martes, 21 de noviembre de 2017
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Mukuni Housing

mukuni village hut home

The Mukuni people live in huts made with timber and stucco with a metal or thatch roof.  These thatch roofs will outlast a shingle roof in the United States and many tile roofs as well, with an average lifespan of 30 years if properly cared for.   

Most families have a thatch fence that surrounds their cooking area, bathroom and family huts.  Once inside the fence, the ground is smoothly swept cleaner than any floor you will ever walk on.

mukuni village bed & linensmukuni village home

Inside a Mukuni home, you'll find a room about the size of 10'x10' with a single bed, cooking utensils, dinnerware, clothes, shoes, toiletries, food, etc. The parents will reside in the home with any children that are under 2 and nursing. 

Children that are older and no longer nursing will live in their own hut together next to their parents.  Outside this children's home, are stools for children to rest on when at home. 

childrens hut mukuni village

The matriarch and patriarch will also have their own home.  The patriarch of this family is reclining outside of his home.  Often, the elders will have nicer roofs and larger homes as they have been more established and have more help. It is important to note how important family is, living within community and supporting your family.   The relationships are very close and they care deeply for one another.  

mukuni patriarch home

Access to Water

Only 50% of the Zambian people have access to clean water.  Those who have access, many will have to walk many miles to get to the water just to turn around with it.  About 8 years ago, some missionaries came to the Mukuni Village and installed a water facility to allow the many local people access to clean water.

mukuni village water facility

This new water access through a pump and piping has taken away the burden of walking 7-10 miles to get water. The local Mukuni people leave buckets to collect the water, and upon being full bring the water home and line up the next person's bucket.  

mukuni village water access

3 years ago, Just a Drop, a water sanitation organization that partners with local volunteers, and The Butterfly Tree, a British nonprofit supporting the Mukuni people, came together with the Mukuni Basic School to obtain and install latrines that were desperately needed. The latrines will be maintained by the PTA through the school WASH (Water & Sanitation) committee, comprised of members of staff, parents and pupils. The committee has agreed to collect money from the community when repairs are needed and spare parts will be obtained from the local district council at a reduced cost.  The funding of two double latrines improved the sanitation facilities at the schools in Mukuni Village, preventing them from closure.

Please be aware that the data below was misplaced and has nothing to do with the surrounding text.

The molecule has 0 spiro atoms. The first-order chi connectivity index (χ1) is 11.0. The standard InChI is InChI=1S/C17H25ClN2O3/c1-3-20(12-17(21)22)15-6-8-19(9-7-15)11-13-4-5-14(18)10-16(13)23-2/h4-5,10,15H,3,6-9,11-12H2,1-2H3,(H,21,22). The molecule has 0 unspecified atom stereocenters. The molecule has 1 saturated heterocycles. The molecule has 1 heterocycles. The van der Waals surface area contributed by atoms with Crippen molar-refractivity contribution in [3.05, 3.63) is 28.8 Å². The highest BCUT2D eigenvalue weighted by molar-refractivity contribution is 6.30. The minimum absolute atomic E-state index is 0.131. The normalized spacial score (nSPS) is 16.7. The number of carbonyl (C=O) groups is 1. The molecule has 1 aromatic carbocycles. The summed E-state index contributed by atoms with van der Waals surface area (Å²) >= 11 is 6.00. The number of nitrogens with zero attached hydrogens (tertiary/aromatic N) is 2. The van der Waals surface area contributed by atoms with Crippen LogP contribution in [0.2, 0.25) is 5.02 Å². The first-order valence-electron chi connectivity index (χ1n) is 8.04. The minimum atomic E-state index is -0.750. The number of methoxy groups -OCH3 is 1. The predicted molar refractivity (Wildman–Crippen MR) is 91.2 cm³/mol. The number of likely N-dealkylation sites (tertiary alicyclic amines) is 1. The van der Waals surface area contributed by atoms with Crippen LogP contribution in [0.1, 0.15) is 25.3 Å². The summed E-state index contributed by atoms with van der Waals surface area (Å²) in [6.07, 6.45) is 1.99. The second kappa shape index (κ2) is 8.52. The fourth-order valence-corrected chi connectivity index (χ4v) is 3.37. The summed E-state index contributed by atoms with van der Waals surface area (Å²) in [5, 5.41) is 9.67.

mukuni basic school


Education

mukuni basic school students

Despite poverty and traditional living, the chief, chieftess and the villagers place a high value on education. While education is not free for children, the Mukuni people have made it a priority to provide for their children to allow them to attend school and have the appropriate uniforms.  The local school that children attend is called Mukuni Basic School that educates children from elementary to high school. The community should be exceptionally proud of themselves for the exceptionally high percentage, over 75%, of attendees that finish primary school from the village when the national poverty level is 74.5%, the equivalent of making less than $1.25 USD per day. After primary school, about 1 in 7 may attend lower secondary school, the equivalent of junior high or middle school, and about 1 in 4 attend and complete upper secondary school, the equivalent of high school.

Food and Nutrition

Mukuni Village agriculture

Mukuni Village is a working village.  The people are dependent on local agricultural fields - corn being one of the most common sources of food that is locally grown. With drought and flooding, this has devastated much of the crops in the Zambia. Because of this, families are even more dependent on livestock, jobs outside of the village and jobs inside such as the craft market to provide income to purchase food.  Some families who successfully grow food, may sell some to their neighbors.

mukuni vegetable market

Families may also have livestock such as cows, chickens and goats.  The goats, being much more common than cows due to affordability, are used primarily for dairy products such as milk and cheese and not often used for meat.  The eggs laid by chickens are left half to hatch and half to eat.

mukuni village chickens

The government allows anyone to eat from any of the mango trees growing, so it is not uncommon to see children climbing in the trees and eating mangos.  

mukuni boys playing in a mango tree

With food that can potentially be scarce due to weather  negatively impacting agriculture, illness or inability to create an income to purchase food such as illness, lack of tourism if they have a vocation based on tourism such as a tour guide or craftsman. these mangos have become a vital and important resource of food.

Mukuni boy eating a mango

Get In Touch

Give us a call, shoot us an email or stop on by.

We are open:

Operating Hours

  • Mon - Sat: Sunrise to Sunset
  • Sun: Sunrise to Sunset, though many attend church
  • Shop Online, Email or Use our Contact Form 24 Hours
Mukuni Village